I did however decide to fabricate the brake, whistle and blowdown valves.   Last spring I met Jim Buchanan (see Buchanan Machine Works) and had a chance to closely examine and photograph his Class B Climax.  The entire locomotive is a first class job.  Since I was thinking plumbing at the time I was particularly interested in how he did these functions.  I really like the way he attached the brake and whistle valves directly to the steam manifold as shown in the photo below.   The brake valve is similar to a design in a earlier Live Steam article that Jim was kind enough to copy for me.   I'll  have more to say about these valves as I make them. 


Blowdown Valve: Jim Buchanan also sent a copy of a neat design for a blowout valve.  I had never seen the blowdown valve on a Shay so on a subsequent trip to Cass I looked really closely and found that the location the same on four of the Cass Shays I examined: at the bottom rear of the mud ring, directly below the firebox door.   The next photos show the blowdown valve on Cass No 5 on the left and the valve operating handle on the right (sorry about the blurred photo).   The handle is on the cab floor directly behind the boiler and to the right of the firebox door.


Firing with Oil: I've decided to fire the locomotive with oil.   Propane is clearly the best choice in terms of clean burning, total heat output  and ease of use.  However, propane requires a substantial car such as a boxcar to carry the two propane tanks.  I want to be able to run the bare locomotive or the locomotive  with a few log cars --- like the prototype.  I selected oil rather than coal because I didn't want to be both the fireman and the engineer.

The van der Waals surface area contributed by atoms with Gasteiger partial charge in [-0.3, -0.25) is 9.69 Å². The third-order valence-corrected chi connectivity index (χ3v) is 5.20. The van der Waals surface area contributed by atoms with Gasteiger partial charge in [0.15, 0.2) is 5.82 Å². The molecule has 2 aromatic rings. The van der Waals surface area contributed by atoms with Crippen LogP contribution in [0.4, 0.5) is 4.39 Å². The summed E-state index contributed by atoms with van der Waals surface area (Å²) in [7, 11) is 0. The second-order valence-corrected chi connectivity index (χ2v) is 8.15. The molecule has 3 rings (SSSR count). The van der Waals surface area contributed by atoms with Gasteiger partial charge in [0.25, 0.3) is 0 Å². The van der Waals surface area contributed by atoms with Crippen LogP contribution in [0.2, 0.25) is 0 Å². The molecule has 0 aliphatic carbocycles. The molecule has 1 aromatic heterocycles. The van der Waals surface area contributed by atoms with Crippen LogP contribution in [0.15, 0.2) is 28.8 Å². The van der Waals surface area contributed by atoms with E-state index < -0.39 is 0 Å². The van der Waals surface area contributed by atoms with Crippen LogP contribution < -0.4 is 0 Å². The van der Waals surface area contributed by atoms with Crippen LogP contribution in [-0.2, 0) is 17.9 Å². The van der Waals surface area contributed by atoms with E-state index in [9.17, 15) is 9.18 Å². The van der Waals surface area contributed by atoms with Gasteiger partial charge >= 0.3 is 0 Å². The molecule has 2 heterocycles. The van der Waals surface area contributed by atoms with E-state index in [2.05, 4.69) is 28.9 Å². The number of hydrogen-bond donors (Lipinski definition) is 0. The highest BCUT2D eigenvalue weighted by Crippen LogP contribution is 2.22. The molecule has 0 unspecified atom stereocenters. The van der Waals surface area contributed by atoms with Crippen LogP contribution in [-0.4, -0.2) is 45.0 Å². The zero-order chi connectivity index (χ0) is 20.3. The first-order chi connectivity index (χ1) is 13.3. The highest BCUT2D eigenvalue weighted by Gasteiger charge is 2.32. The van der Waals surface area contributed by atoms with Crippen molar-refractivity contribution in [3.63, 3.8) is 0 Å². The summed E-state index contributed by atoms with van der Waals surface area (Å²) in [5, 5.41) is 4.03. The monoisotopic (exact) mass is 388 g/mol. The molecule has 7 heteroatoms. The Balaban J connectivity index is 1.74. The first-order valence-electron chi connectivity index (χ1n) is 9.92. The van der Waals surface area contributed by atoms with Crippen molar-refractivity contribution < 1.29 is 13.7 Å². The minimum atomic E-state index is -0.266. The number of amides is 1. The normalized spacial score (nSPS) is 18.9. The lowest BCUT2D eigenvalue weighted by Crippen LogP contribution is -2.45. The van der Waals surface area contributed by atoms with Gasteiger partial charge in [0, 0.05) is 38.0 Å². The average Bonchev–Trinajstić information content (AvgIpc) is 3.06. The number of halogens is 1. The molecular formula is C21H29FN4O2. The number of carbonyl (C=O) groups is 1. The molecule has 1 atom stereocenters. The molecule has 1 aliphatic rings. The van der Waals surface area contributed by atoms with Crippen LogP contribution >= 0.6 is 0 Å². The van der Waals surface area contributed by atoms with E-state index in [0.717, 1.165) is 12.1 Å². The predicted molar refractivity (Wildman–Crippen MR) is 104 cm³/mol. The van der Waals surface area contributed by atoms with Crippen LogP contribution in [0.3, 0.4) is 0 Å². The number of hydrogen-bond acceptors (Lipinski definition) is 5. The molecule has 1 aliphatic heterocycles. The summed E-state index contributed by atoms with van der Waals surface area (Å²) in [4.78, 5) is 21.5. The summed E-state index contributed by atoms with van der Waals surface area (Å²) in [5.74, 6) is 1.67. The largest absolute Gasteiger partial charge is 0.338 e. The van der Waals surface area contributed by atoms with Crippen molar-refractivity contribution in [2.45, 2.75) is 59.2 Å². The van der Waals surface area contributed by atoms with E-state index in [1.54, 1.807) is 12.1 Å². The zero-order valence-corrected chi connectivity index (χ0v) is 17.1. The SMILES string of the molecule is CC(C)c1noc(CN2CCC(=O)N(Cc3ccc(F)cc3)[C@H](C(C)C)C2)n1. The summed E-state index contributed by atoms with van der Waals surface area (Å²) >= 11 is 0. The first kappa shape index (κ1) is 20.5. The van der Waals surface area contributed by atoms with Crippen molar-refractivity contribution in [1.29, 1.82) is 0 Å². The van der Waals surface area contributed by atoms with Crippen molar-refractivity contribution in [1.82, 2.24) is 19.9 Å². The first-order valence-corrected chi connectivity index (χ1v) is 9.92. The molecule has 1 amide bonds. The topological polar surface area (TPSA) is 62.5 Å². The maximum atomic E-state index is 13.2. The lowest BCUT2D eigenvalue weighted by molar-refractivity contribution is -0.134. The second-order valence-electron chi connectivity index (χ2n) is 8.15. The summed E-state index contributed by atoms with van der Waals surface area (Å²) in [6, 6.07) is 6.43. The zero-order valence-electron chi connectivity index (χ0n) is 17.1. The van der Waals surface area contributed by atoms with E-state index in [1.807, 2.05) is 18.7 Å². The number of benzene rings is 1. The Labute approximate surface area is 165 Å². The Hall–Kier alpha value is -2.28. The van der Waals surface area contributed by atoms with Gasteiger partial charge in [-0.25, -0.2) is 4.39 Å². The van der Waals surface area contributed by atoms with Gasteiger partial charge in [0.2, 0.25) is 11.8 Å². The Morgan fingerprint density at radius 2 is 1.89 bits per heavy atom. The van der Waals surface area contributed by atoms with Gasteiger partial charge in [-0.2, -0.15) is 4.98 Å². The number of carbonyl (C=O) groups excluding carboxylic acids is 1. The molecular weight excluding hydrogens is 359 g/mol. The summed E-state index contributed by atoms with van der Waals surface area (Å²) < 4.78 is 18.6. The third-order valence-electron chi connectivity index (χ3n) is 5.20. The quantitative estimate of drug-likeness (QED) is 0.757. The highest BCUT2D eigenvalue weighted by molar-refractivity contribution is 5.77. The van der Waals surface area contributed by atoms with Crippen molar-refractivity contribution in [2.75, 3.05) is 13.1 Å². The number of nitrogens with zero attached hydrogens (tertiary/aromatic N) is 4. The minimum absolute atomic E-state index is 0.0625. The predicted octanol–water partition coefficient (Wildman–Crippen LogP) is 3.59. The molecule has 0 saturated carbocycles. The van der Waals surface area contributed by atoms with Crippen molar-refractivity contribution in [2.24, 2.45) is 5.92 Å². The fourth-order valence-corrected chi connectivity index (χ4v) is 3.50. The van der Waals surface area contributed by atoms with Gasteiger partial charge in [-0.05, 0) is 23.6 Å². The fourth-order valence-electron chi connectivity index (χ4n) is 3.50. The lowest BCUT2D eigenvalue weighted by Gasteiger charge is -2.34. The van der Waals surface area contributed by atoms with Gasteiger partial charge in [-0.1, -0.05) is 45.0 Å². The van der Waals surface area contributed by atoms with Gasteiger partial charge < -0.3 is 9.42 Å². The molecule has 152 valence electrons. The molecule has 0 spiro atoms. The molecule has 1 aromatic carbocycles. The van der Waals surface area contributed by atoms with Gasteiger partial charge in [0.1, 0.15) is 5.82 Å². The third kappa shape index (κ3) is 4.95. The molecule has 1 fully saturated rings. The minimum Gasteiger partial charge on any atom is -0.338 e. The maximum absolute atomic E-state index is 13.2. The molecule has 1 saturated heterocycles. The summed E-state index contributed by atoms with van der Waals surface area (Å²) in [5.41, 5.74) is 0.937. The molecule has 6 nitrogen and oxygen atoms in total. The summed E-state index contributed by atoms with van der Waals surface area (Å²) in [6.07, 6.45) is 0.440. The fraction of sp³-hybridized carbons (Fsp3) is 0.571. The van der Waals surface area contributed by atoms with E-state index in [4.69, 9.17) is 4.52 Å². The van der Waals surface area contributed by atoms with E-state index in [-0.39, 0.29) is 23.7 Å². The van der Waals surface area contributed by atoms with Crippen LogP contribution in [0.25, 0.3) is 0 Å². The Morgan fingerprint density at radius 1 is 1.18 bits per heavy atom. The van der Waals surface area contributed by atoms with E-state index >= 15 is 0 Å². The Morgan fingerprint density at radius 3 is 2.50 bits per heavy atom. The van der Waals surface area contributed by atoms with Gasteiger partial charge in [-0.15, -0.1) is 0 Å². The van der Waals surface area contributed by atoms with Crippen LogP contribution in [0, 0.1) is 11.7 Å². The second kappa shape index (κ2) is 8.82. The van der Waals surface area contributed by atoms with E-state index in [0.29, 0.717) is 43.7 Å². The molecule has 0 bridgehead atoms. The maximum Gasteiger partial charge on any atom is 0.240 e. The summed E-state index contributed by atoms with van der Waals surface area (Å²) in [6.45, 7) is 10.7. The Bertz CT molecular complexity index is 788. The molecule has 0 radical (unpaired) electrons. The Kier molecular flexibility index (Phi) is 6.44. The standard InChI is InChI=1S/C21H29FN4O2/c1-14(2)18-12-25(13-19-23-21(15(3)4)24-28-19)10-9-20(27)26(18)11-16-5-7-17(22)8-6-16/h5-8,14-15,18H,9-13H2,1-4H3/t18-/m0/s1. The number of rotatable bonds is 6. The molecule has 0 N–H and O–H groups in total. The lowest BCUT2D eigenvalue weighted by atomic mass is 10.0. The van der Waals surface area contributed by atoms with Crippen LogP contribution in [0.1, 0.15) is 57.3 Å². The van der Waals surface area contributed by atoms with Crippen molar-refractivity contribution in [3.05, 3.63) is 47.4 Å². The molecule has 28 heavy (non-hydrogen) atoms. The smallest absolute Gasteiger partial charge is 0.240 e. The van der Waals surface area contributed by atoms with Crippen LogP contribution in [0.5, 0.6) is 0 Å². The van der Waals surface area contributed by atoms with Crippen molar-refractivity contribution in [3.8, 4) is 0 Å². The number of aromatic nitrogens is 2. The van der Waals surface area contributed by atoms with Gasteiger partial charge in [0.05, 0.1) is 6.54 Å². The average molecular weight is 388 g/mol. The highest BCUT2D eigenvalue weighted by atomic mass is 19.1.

I plan to use an oil burner like that described in the May/June Live Steam --- Part 12 of Three-truck Climax.   This burner seems to be a slightly modified version of the burner described in So You Want To Build A Live Steam Locomotive.   The burner mixes steam with the oil to atomize the oil.   This presents a problem when starting the burner with no steam pressure.  I plan to have an arrangement to supply compressed air until the steam is up to operating pressure.  A draft mechanism is also needed to get the fire going until pressure is built to the point so that the blower can create the draft.    Compressed air can also be used for the blower.  This led to the conclusion that the plumbing should be setup so that the steam manifold could be pressurized by either steam or compressed air ---- a dual system.

Dual Air-Steam Manifold:  As just pointed out, there are several advantages to being able to pressurize the steam manifold with compressed air until steam pressure is developed.  One could merely connect  the entire boiler to compressed air.  However, I was advised against that because it would force oxygen into the water which could increase corrosion.   Jim Buchanan mentioned that if he were to do another steam locomotive he'd  put a cutoff valve between the boiler and steam manifold so that he could cut the pressure off to the manifold  to do maintenance without taking the boiler pressure down.   This led  to a design where the steam manifold is fed from one end by the boiler and the other end by compressed air with a cutoff valve in each feed.  The boiler feed will be via 1/4" pipe and probably have an angle cutoff valve in the boiler fitting.  The air input will be 1/8" pipe with a cutoff valve and air hose male quick connect under the floor on the right side --- about  under the Johnson Bar.